National Catholic Reporter
by Michael Sean Winters on Aug. 30, 2012 Distinctly Catholic
Nothing quite like being attacked by Bill Donohue to make a liberal Catholic’s day. Donohue is to informed discourse what Hurricane Isaac is to the Louisiana coast, all blustery and destructive wind. Yesterday, Mr. Donohue issued this press release attacking my post about the arrest of Archbishop-elect Salvatore Cordileone for driving while under the influence.
The key paragraphs are these:
Winters, like a lot of embittered Catholic “progressives,” is obsessed with homosexuality. That is why he was unable to write one paragraph in his screed against Cordileone without mentioning this subject. The context? Winters wants the bishop to “think with greater compassion about the complicated lives we all lead today.” He also wants the bishop to show an “approriate [sic] humility and humanness.” All of this is code for “shut up and leave the culture to us.”
Gay blog sites have also picked up on this theme. Why? San Francisco is a city where men [read: gays] are free to walk around naked in the street in front of women and children. They can even walk into McDonalds totally nude and park themselves next to Ronald McDonald, provided, the law says, they place a towel on their seat (hygiene matters). Next month homosexuals will whip each other in the street and have sex in public at the Folsom Street Fair. This is the city that Cordileone will soon inherit.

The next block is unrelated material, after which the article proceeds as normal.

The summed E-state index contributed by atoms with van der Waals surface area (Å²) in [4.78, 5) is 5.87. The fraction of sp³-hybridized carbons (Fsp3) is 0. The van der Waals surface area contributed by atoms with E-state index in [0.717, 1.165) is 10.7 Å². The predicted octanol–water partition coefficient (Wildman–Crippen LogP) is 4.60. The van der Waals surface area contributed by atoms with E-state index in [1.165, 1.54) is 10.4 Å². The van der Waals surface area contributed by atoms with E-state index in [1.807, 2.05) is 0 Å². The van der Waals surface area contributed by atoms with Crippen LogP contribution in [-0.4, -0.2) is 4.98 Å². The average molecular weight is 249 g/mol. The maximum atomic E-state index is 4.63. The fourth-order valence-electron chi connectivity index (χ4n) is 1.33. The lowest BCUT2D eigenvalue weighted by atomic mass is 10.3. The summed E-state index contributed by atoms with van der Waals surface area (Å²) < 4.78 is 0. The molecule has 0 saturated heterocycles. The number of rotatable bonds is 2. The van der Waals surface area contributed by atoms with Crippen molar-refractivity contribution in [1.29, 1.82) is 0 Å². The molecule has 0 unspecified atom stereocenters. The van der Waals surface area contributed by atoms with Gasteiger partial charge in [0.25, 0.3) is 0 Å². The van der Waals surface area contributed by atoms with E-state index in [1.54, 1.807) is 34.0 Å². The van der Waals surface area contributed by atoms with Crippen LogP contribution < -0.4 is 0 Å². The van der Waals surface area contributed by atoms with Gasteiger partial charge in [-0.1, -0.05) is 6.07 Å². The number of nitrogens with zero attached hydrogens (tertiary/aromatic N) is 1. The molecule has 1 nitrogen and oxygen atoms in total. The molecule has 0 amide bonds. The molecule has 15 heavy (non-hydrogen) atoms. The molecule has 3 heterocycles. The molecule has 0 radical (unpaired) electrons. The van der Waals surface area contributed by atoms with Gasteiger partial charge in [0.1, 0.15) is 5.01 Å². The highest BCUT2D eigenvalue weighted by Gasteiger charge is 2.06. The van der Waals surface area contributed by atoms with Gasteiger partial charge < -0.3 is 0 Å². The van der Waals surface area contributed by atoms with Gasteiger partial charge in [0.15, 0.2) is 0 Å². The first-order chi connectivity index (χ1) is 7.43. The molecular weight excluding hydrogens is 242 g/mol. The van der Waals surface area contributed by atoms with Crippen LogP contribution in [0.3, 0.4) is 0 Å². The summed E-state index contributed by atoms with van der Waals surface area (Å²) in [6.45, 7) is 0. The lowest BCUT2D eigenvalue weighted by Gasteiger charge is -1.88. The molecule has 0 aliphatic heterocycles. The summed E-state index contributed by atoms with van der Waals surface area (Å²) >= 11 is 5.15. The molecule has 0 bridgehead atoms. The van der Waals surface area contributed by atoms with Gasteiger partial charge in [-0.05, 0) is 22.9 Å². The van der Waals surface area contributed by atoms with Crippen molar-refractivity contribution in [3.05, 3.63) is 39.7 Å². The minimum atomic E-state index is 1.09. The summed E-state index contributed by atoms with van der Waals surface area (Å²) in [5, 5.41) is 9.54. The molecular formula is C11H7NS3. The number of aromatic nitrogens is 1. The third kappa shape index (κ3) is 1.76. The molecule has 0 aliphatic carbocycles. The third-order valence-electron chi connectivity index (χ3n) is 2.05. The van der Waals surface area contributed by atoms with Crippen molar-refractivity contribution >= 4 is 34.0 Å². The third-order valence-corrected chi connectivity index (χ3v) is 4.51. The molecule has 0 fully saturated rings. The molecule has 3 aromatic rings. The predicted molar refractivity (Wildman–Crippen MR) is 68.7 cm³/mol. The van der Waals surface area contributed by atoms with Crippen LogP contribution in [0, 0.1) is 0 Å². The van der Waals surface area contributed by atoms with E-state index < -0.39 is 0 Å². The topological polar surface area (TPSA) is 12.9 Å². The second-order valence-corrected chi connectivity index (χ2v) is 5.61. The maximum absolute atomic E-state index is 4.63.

First, I do not think any fair reading of my many blog posts would reveal an “obsession” with the issue of homosexuality. Certainly, I have never written a paragraph like that second one quoted above which is dripping with the kind of explicit detail that leads one to wonder if the author’s interest in the topic is not properly termed prurient. I was certainly unaware of the laws about entering McDonald’s naked, or the goings-on at the Folsom Street Fair, but Mr. Donohue seems unnaturally fascinated by them. I wish he had kept his fascination to himself: I will never enter a McDonald’s with the same blissfully simple desire for a Big Mac again without being disturbed by the image he so painstakingly paints.
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